One day David’s Uncle Axel, who lives with David and his family, comes across David, who appears to be talking to himself. Uncle Axel jokingly suggests that it would be more entertaining to talk to other people. Because David trusts Uncle Axel, he tells him that he was actually talking to Rosalind, his cousin. Once Uncle Axel understands that David is able to communicate telepathically to Rosalind, he makes David promise never to tell anyone about his ability. When David explains that he does not need to use words to communicate with Rosalind, but rather can send her wordless images and thoughts, Uncle Axel also suggests that he no longer carry out these conversations out loud. He tells David to have Rosalind promise to do the same.
Having witnessed his father’s wrath over the incident with Sophie, it says a great deal that David trusts Uncle Axel enough to tell him about his ability to communicate with people who are not physically present. That he carries out his conversation with Rosalind out loud and in the open, however, is a testament to the fact that David has not fully realized the dangers of being different in his society.
David tells the reader that at the time of this conversation, he does not inform Uncle Axel that there are others (besides Rosalind) with whom he can communicate this way, because he does not want to worry Uncle Axel more. He does, however, tell the other people with whom he can communicate telepathically (but whose names he does not yet know) about his conversation with Uncle Axel. While none of them had agreed to keep their abilities secret, none of them had told anyone else about them either. The gravity of Uncle Axel’s warning concerns the group, and they make a pact to keep their ability a secret. David tells the reader that it was this pact that formally made the group a group. He notes that at the time of the decision, they were mostly interested in distributing the burden of their secret, but that in retrospect, this was an important act of “self-preservation.”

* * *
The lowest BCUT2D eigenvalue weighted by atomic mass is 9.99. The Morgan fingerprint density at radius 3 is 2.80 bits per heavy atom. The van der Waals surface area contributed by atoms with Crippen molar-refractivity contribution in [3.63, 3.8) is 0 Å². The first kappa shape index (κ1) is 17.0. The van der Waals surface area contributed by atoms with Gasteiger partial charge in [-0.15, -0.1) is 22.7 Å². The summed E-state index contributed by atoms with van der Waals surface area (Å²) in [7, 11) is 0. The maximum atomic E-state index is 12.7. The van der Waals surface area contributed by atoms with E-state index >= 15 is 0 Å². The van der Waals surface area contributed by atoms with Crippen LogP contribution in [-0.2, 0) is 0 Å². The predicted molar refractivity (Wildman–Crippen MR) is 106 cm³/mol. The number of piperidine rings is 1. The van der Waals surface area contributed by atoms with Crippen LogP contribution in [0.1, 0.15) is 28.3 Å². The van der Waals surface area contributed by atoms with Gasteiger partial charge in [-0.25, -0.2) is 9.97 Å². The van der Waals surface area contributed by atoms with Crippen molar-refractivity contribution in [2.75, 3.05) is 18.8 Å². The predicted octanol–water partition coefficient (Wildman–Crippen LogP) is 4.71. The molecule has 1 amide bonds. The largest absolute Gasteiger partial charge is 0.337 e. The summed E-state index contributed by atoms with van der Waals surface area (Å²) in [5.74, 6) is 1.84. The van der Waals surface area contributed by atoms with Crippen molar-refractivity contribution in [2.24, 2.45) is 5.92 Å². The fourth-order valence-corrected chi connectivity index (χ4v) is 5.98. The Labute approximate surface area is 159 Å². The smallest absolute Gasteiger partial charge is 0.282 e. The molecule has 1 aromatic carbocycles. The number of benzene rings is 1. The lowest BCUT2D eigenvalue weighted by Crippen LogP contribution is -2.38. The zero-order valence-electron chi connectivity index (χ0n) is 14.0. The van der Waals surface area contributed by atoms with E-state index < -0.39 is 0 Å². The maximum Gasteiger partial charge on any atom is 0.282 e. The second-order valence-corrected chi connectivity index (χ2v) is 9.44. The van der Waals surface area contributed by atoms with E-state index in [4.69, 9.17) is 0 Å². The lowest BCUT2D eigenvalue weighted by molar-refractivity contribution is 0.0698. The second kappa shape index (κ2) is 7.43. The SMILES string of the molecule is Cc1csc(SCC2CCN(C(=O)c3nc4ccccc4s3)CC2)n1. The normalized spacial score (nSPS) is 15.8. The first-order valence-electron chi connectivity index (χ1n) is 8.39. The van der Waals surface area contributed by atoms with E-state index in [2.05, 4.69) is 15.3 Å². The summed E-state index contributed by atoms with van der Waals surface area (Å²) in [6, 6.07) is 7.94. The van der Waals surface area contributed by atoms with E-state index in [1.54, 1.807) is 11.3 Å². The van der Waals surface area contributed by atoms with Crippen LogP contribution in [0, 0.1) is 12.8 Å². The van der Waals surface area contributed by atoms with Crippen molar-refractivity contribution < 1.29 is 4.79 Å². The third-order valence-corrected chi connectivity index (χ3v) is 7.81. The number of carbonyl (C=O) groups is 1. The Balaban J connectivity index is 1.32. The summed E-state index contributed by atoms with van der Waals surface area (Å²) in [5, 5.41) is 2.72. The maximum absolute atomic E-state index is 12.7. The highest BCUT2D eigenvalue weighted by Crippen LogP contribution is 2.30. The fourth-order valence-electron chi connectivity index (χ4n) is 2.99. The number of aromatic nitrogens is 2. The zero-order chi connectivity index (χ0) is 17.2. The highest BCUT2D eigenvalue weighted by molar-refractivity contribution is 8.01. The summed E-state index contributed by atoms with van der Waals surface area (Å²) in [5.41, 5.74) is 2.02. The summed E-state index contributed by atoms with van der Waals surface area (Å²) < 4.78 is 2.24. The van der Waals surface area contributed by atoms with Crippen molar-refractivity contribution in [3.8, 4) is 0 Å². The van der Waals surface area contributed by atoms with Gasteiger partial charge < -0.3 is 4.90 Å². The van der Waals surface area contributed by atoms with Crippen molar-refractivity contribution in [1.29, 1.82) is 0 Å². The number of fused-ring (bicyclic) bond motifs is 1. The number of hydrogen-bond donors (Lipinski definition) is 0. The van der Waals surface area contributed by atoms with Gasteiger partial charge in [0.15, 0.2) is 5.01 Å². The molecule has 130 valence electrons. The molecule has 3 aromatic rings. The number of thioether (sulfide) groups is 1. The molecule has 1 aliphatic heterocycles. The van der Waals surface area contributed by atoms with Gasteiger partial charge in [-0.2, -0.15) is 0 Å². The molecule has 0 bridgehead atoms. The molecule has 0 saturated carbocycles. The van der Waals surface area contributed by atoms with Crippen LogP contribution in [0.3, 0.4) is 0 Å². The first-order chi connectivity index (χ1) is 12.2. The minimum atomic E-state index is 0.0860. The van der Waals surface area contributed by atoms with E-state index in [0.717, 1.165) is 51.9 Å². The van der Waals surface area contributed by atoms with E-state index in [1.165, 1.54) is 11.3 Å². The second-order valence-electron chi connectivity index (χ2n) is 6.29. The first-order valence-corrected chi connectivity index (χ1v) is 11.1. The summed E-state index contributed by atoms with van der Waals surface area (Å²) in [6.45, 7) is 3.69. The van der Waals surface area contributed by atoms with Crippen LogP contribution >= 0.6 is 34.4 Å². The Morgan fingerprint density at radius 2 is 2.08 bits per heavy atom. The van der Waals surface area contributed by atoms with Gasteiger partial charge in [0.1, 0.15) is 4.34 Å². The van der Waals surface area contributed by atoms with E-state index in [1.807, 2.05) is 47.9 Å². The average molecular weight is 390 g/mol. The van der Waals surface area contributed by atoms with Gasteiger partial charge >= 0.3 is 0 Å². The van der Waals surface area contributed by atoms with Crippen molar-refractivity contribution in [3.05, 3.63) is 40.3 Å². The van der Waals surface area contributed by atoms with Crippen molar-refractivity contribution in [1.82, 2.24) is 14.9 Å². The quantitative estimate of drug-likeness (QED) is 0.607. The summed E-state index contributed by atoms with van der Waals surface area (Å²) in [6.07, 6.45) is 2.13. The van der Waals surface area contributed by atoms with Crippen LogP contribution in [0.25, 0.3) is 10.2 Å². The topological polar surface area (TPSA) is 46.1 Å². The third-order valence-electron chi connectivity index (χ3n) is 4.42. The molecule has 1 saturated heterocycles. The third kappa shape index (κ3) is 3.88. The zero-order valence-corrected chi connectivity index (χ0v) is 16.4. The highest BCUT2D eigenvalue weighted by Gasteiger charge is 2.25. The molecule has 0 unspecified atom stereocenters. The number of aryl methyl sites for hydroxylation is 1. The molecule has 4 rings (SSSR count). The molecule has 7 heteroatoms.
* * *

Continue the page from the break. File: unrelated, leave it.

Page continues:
The discussion among the group in which they decide to keep their ability a secret is an important moment that makes previously unstated things more concrete. First, it defines the group as a group. Second, the discussion of Uncle Axel’s reaction solidifies the idea that bad things would occur if anyone else were to find out about their telepathy. They do not, however, fully understand the lengths to which their community would go to persecute them for their abilities if they were made known.
Soon after this, a group from the Fringes launches an invasion of Waknuk. David’s father organizes a counter-attack, during which the Waknuk militia captures a few Fringe leaders. A group of soldiers brings the prisoners into town. David expects them to look strange or deformed, but to him they look like unwashed but otherwise ordinary men.
David is surprised to see that people from the Fringes do not look as monstrous as his bedtime stories suggested they would. Like his confusion over Sophie’s mutation, David’s tendency to see those considered less-than-human as normal is rare in his town.
David is shocked when he realizes that the leader of the captives looks almost exactly like his father. His father notices the man as well, and when the two make eye contact, the Fringe leader returns his gaze with a look of hatred so intense that David does not forget it for the rest of his life. When the leader dismounts from his horse, David realizes that he is a foot-and-a-half taller than a normal man. The man motions for David to come closer, and when he does, he asks David who his father is and whether the town is called Waknuk. David replies that his father is Joseph Strorm and that this is, indeed, Waknuk. Then the man is taken way. David later learns that the man managed to escape back into the Fringes that night. David is upset by the encounter, but knows better than to ask his father for clarification.